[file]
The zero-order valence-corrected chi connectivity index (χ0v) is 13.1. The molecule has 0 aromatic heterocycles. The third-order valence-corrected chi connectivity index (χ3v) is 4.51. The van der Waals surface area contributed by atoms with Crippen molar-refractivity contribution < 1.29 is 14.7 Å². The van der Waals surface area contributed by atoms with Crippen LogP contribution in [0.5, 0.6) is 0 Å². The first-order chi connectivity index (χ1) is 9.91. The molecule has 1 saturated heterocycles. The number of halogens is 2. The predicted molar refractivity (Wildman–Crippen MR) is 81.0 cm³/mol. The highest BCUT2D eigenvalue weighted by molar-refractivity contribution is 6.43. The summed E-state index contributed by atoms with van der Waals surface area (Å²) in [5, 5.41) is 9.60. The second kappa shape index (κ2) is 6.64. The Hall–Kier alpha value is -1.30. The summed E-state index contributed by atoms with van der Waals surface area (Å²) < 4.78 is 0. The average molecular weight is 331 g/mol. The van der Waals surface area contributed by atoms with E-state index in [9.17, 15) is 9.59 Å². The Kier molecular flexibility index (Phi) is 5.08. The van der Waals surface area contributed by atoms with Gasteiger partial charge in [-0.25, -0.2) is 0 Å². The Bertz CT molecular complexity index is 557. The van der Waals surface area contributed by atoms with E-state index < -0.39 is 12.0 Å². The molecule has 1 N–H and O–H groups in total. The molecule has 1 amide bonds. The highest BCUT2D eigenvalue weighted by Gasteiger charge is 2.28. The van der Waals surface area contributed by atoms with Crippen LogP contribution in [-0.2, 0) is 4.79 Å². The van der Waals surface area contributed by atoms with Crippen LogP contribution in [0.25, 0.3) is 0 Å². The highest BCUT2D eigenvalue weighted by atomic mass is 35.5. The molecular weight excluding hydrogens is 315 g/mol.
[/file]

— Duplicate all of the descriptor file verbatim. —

The zero-order valence-corrected chi connectivity index (χ0v) is 13.1. The molecule has 0 aromatic heterocycles. The third-order valence-corrected chi connectivity index (χ3v) is 4.51. The van der Waals surface area contributed by atoms with Crippen molar-refractivity contribution < 1.29 is 14.7 Å². The van der Waals surface area contributed by atoms with Crippen LogP contribution in [0.5, 0.6) is 0 Å². The first-order chi connectivity index (χ1) is 9.91. The molecule has 1 saturated heterocycles. The number of halogens is 2. The predicted molar refractivity (Wildman–Crippen MR) is 81.0 cm³/mol. The highest BCUT2D eigenvalue weighted by molar-refractivity contribution is 6.43. The summed E-state index contributed by atoms with van der Waals surface area (Å²) in [5, 5.41) is 9.60. The second kappa shape index (κ2) is 6.64. The Hall–Kier alpha value is -1.30. The summed E-state index contributed by atoms with van der Waals surface area (Å²) < 4.78 is 0. The average molecular weight is 331 g/mol. The van der Waals surface area contributed by atoms with E-state index in [9.17, 15) is 9.59 Å². The Kier molecular flexibility index (Phi) is 5.08. The van der Waals surface area contributed by atoms with Gasteiger partial charge in [-0.25, -0.2) is 0 Å². The Bertz CT molecular complexity index is 557. The van der Waals surface area contributed by atoms with E-state index < -0.39 is 12.0 Å². The molecule has 1 N–H and O–H groups in total. The molecule has 1 amide bonds. The highest BCUT2D eigenvalue weighted by Gasteiger charge is 2.28. The van der Waals surface area contributed by atoms with Crippen LogP contribution in [-0.2, 0) is 4.79 Å². The van der Waals surface area contributed by atoms with Crippen LogP contribution in [0.25, 0.3) is 0 Å². The highest BCUT2D eigenvalue weighted by atomic mass is 35.5. The molecular weight excluding hydrogens is 315 g/mol.